The barrier function method was first developed to prove the existence of (and construct in deterministic polynomial time) sparsifiers of graphs that preserve their spectral properties. Such sparsifiers were motivated by algorithmic applications: essentially any algorithm that needs to compute cuts approximately can be sped up by being given as input a sparsified version of the original input.

Beyond sparsifiers however, the method has had numerous applications, many of which are surveyed by Assaf Naor in this paper. Some prominent examples are construction of weighted expander graphs, approximate John decompositions of the identity with fewer points, dimension reduction of subsets/subspaces of $\ell_1^n$, a tight version of Bourgain and Tzafriri's restricted invertibility principle. For all of the above applications, the barrier function method yields essentially tight bounds, gives an efficient deterministic algorithm in addition to an existence proof, and often provides a more elementary proof than prior methods (although not without some hairy calculations).

Fast forward to 2013, and the barrier function method, on steroids, and augmented with the machinery of interlacing polynomials, was used by Marcus, Srivastava, and Spielman, to solve one of the most notorious problems in functional analysis, the Kadison-Singer problem. This problem arises from fundamental questions in mathematical physics, but it goes much further - it is known to be equivalent to dozens of problems all over mathematics. Not to mention that many analysts (including Kadison and Singer) did not even think the problem had a positive resolution (the cited survey by Cassaza et al. speculates on possible counterexamples).

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One example that comes to mind is Higman's Embedding Theorem and it's group theoretic consequences.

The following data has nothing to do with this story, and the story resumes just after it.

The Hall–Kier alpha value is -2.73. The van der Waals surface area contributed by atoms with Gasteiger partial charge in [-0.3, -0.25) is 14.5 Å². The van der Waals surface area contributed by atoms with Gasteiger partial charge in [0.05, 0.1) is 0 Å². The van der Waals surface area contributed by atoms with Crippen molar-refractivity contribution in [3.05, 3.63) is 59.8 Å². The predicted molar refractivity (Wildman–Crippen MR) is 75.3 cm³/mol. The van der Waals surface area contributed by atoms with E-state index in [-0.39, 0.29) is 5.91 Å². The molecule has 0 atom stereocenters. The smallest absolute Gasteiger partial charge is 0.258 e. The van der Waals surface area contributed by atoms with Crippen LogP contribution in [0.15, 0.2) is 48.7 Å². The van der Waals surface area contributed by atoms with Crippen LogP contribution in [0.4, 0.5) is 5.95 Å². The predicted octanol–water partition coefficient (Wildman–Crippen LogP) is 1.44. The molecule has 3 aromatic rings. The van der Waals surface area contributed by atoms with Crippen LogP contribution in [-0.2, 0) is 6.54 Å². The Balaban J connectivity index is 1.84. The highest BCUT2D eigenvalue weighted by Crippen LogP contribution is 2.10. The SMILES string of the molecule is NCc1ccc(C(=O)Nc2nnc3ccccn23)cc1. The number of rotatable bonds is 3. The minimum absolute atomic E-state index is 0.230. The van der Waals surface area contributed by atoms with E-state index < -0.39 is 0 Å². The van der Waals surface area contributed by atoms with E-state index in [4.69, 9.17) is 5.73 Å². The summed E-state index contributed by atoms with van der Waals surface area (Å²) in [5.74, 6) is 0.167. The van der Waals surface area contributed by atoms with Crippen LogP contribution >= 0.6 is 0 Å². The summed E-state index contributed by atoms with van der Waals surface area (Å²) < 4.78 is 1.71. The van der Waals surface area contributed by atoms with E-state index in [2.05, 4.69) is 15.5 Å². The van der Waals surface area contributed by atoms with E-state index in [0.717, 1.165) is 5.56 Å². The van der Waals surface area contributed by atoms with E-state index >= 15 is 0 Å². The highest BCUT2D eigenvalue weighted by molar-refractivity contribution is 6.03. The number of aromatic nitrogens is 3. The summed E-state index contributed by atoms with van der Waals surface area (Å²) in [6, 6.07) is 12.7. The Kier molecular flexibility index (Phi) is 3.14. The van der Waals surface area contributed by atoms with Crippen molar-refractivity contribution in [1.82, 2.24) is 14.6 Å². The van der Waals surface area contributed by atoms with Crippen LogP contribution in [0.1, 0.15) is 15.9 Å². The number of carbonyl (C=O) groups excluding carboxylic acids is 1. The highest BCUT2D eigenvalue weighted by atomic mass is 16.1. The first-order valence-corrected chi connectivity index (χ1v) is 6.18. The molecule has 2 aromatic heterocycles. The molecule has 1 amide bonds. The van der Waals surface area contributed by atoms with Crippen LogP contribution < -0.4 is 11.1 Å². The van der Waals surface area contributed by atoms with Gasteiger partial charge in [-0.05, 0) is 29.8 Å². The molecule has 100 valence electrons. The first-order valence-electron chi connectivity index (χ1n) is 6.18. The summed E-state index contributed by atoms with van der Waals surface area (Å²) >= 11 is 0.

Higman's Embedding Theorem: A group G is finitely generated with a recursive presentation iff G is a subgroup of a finitely presented group.

(Notice that the left part of the equivalence has a computational component while the right is purely group theoretic).

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This connection has also been extended to complexity: the nondeterministic time complexity of the word problem in any group $G$ is polynomially related to the smallest isoperimetric (Dehn) function of any finitely presented group $H$ in which $G$ can be embedded. In particular, $Word(G) \in NP$ iff $G$ can be embedded in a finitely presented group with at most polynomial isoperimetric function. Birget, Ol'shanksii, Rips, and Sapir, Annals of Math. 2002 ams.org/mathscinet-getitem?mr=1933724 –  Joshua Grochow Oct 23 '13 at 15:57
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The meaning of randomness, what accounts as a "random sequence" and related questions were important in mathematics, probability theory, and statistics for centuries. Theoretical computer science (and complexity theory) offers very robust deep and convincing insights for the understanding of randomness.

While the probabilistic method started in mathematics derandomization which is an important mathematical concept is mainly developed in CS.

This is related to Moritz's answer.

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In his paper Straight Line Programs and Torsion Points on Elliptic Curves, Qi Cheng relates Bürgisser's $L$-conjecture (a variant of Shub and Smale's $\tau$-conjecture¹) to the Torsion Theorem and to Masser's Theorem in the field of elliptic curves.

Very roughly, if the $L$-conjecture is true (or a weaker version of it), then one can "easily" deduce these both theorems. Their original proofs are much harder.